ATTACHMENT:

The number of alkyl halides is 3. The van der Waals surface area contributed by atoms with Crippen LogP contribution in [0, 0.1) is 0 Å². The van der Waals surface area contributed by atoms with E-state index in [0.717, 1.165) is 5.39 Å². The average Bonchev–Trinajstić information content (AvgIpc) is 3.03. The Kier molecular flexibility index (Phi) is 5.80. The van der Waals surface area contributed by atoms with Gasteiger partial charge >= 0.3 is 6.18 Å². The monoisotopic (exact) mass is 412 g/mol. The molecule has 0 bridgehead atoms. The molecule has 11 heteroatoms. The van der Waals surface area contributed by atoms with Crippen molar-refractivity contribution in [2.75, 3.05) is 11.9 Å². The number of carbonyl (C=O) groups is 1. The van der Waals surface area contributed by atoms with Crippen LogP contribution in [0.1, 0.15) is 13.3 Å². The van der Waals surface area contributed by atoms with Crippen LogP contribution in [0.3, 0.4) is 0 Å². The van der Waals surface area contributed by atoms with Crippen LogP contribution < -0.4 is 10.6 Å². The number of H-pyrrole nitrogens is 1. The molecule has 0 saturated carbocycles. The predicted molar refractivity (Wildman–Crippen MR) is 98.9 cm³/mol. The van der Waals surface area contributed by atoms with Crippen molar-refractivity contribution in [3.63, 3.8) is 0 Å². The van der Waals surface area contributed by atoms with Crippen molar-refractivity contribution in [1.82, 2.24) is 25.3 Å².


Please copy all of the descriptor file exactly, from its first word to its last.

The number of alkyl halides is 3. The van der Waals surface area contributed by atoms with Crippen LogP contribution in [0, 0.1) is 0 Å². The van der Waals surface area contributed by atoms with E-state index in [0.717, 1.165) is 5.39 Å². The average Bonchev–Trinajstić information content (AvgIpc) is 3.03. The Kier molecular flexibility index (Phi) is 5.80. The van der Waals surface area contributed by atoms with Gasteiger partial charge >= 0.3 is 6.18 Å². The monoisotopic (exact) mass is 412 g/mol. The molecule has 0 bridgehead atoms. The molecule has 11 heteroatoms. The van der Waals surface area contributed by atoms with Crippen molar-refractivity contribution in [2.75, 3.05) is 11.9 Å². The number of carbonyl (C=O) groups is 1. The van der Waals surface area contributed by atoms with Crippen LogP contribution in [0.1, 0.15) is 13.3 Å². The van der Waals surface area contributed by atoms with Crippen LogP contribution in [0.3, 0.4) is 0 Å². The van der Waals surface area contributed by atoms with Crippen LogP contribution < -0.4 is 10.6 Å². The number of H-pyrrole nitrogens is 1. The molecule has 0 saturated carbocycles. The predicted molar refractivity (Wildman–Crippen MR) is 98.9 cm³/mol. The van der Waals surface area contributed by atoms with Crippen molar-refractivity contribution in [3.63, 3.8) is 0 Å². The van der Waals surface area contributed by atoms with Crippen molar-refractivity contribution in [1.82, 2.24) is 25.3 Å².